What is “value” in the NBA? Is it wins? Is it bang-for-the-buck? Is it rooted in absurd television deals? Well, Forbes announced its annual valuations of the National Basketball Association’s 30 teams, naming—surprise!— the usually hapless New York Knicks as the most valuable team worth $1.4 billion, up 27 percent over last season. The Cleveland Cavaliers are slotted 19th overall, coming in at $515 million, a 19 percent jump over last year’s valuation1.
Over the course of 2013, Forbes forecasts that the Cavaliers pulled in $145 million in revenue, good enough to be among the top 12 in the league. Their operating income, however, as categorized as their earnings before interest, taxes, depreciation and amortization, slots in at $10.8 million—better than just eight other NBA franchises. Worse, the Cavaliers are ranked as one of the league’s worst teams for the money (29th overall), having average player expenses (salaries, benefits and bonuses) of $63 million and just 64 wins over the last three seasons with nothing in the way of playoff appearances.
So how’d the Knicks do it? A three-year, $1 billion renovation of Madison Square Garden certainly helps—it pushed the Knicks’ revenue to $287 million, net of revenue sharing. The Knicks’ average TV rating on the MSG Network experienced a 71 percent jump from the previous season, as they made the second round of the playoffs for the first time since 2000. The playoff run and arena renovation helped the Knicks generate operating income of $96 million–reportedly a record for an NBA franchise. For more evidence of the large-market television deals playing a role in a way that would make baseball fans blush, cable money pushed the Lakers’ revenue to a record $295 million, net of revenue sharing2. (The Lake Show’s revenue sharing bill is roughly twice the size of the tab for the Knicks, but the Knicks get a break due to their $1 billion investment in Madison Square Garden.) More proof that TV rules the roost: Even with revenue sharing and a $29.3 million luxury tax bill that comes with the territory of having the NBA’s highest payroll, the Lakers turned an operating profit of $66 million, second highest in the NBA, roughly six times that of the Cavaliers.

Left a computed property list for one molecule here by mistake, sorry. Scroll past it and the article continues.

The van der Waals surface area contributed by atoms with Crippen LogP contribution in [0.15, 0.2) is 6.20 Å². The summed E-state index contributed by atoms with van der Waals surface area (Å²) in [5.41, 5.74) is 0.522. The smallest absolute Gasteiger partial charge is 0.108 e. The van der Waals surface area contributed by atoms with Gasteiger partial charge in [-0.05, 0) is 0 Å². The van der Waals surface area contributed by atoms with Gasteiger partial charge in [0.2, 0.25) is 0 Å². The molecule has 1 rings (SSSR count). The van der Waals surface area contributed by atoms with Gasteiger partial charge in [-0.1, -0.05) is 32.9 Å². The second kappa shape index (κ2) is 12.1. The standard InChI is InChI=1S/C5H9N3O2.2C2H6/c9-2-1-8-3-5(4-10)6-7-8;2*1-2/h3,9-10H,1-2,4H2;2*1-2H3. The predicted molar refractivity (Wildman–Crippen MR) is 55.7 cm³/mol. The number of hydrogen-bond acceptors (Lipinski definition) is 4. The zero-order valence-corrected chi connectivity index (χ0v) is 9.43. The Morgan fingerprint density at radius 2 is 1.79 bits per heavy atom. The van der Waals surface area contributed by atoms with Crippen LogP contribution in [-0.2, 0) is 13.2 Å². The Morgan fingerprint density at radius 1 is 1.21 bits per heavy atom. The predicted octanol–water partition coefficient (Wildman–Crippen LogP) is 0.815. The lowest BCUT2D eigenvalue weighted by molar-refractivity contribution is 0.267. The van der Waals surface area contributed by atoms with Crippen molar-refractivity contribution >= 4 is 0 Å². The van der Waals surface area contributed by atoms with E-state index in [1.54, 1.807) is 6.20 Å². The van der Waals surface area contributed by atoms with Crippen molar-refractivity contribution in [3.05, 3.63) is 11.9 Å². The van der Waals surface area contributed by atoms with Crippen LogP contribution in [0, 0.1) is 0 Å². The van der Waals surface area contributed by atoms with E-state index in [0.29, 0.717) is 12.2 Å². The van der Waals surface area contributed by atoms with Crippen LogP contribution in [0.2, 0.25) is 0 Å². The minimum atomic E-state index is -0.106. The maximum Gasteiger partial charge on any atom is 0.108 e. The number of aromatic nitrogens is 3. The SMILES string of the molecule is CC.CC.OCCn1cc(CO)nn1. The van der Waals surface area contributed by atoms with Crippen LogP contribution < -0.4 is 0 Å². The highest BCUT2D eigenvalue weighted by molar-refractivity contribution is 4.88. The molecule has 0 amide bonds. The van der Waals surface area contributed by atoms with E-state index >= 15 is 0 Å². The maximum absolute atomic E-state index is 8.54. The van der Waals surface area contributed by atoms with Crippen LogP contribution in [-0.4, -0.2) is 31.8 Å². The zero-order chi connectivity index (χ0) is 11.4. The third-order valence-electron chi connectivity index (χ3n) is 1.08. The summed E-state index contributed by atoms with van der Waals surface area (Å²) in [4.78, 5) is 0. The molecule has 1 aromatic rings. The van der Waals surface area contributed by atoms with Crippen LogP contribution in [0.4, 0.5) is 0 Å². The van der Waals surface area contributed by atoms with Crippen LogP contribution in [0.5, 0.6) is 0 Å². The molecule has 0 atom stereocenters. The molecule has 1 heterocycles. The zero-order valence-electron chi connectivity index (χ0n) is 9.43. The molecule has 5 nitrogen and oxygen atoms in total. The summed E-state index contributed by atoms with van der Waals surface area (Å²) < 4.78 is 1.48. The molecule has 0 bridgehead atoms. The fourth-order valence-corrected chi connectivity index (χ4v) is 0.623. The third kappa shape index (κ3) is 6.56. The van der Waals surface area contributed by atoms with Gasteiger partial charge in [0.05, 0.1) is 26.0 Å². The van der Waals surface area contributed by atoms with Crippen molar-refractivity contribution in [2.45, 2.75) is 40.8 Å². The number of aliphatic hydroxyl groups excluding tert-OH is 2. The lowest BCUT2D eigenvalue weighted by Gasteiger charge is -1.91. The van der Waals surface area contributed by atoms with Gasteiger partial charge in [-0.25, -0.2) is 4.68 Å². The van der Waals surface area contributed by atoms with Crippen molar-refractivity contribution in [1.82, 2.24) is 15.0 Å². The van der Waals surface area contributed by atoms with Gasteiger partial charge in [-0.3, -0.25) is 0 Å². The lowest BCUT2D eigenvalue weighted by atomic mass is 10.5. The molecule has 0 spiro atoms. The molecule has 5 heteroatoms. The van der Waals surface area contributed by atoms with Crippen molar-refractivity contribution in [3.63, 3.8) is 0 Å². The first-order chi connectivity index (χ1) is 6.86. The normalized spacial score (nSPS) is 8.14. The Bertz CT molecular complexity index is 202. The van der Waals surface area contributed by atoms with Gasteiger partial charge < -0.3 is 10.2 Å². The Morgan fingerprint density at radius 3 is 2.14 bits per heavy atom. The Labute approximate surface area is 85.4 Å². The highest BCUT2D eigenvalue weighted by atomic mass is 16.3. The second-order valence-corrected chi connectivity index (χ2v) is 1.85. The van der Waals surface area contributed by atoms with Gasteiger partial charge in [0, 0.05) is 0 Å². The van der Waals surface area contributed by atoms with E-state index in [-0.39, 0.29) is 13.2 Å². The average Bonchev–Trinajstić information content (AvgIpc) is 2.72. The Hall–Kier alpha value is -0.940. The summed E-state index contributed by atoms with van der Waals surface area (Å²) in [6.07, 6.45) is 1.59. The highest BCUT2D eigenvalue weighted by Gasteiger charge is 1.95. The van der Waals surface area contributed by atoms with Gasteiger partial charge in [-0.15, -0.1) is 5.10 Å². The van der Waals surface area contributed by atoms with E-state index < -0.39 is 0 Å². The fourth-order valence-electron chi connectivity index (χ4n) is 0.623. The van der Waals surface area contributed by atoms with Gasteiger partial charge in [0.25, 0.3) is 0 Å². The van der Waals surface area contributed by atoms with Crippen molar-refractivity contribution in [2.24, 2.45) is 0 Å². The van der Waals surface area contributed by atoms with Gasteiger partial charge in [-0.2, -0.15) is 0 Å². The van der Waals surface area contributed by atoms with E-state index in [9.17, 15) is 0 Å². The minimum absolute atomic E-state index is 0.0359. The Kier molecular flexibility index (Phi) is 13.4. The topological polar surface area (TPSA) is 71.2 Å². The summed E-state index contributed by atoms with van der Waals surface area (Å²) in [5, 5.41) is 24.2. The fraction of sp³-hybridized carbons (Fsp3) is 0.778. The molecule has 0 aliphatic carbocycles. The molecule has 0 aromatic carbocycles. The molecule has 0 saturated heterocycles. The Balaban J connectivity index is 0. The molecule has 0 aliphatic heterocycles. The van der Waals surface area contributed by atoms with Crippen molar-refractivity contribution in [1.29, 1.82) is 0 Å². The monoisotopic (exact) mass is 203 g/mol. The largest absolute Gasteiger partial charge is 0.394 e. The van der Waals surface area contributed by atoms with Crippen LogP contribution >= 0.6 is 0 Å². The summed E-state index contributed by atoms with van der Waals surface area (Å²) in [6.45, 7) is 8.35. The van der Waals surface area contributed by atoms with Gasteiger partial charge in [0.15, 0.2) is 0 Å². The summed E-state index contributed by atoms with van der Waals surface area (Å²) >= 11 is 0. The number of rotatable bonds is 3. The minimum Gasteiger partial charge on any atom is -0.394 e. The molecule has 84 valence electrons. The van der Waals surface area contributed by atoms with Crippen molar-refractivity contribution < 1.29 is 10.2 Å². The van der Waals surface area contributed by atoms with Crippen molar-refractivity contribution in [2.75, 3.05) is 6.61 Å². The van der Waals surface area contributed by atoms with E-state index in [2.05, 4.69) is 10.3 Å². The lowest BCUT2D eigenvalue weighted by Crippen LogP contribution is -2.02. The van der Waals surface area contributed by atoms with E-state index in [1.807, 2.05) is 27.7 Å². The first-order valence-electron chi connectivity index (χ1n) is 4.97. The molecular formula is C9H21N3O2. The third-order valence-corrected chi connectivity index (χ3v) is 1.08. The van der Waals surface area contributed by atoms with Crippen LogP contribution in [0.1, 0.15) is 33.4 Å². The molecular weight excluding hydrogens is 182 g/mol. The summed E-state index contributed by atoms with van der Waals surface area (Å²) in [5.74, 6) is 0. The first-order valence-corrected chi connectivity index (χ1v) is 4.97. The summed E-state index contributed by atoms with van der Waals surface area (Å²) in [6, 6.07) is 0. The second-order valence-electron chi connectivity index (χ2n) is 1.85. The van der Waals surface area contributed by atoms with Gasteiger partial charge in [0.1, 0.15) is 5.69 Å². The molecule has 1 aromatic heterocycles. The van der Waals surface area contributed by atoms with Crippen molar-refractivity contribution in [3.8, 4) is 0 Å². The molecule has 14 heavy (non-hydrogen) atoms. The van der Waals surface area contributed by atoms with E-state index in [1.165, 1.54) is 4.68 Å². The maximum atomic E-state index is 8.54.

For those wondering, the Cavs do have the seventh-best television deal in the league, one which nets the team an average of $25 million per season, but one that is also up at the end of the 2015-16 NBA season—the very season All-Star point guard Kyrie Irving has a $9.2 million qualifying offer with the team.
(AP Photo/Jason Miller)
- Per Forbes, the average NBA team is now worth $634 million, 25 percent more than a year ago. [↩]
- The Lakers inked a 20-year deal with Time Warner Cable for the creation of two new RSNs — one in English and one in Spanish — worth $200 million annually beginning with the 2012-13 season. Last season the team received $122 million, more than 3.5 times more than what the team received from its share of revenue from the NBA’s national television rights partners ESPN/ABC and TNT. [↩]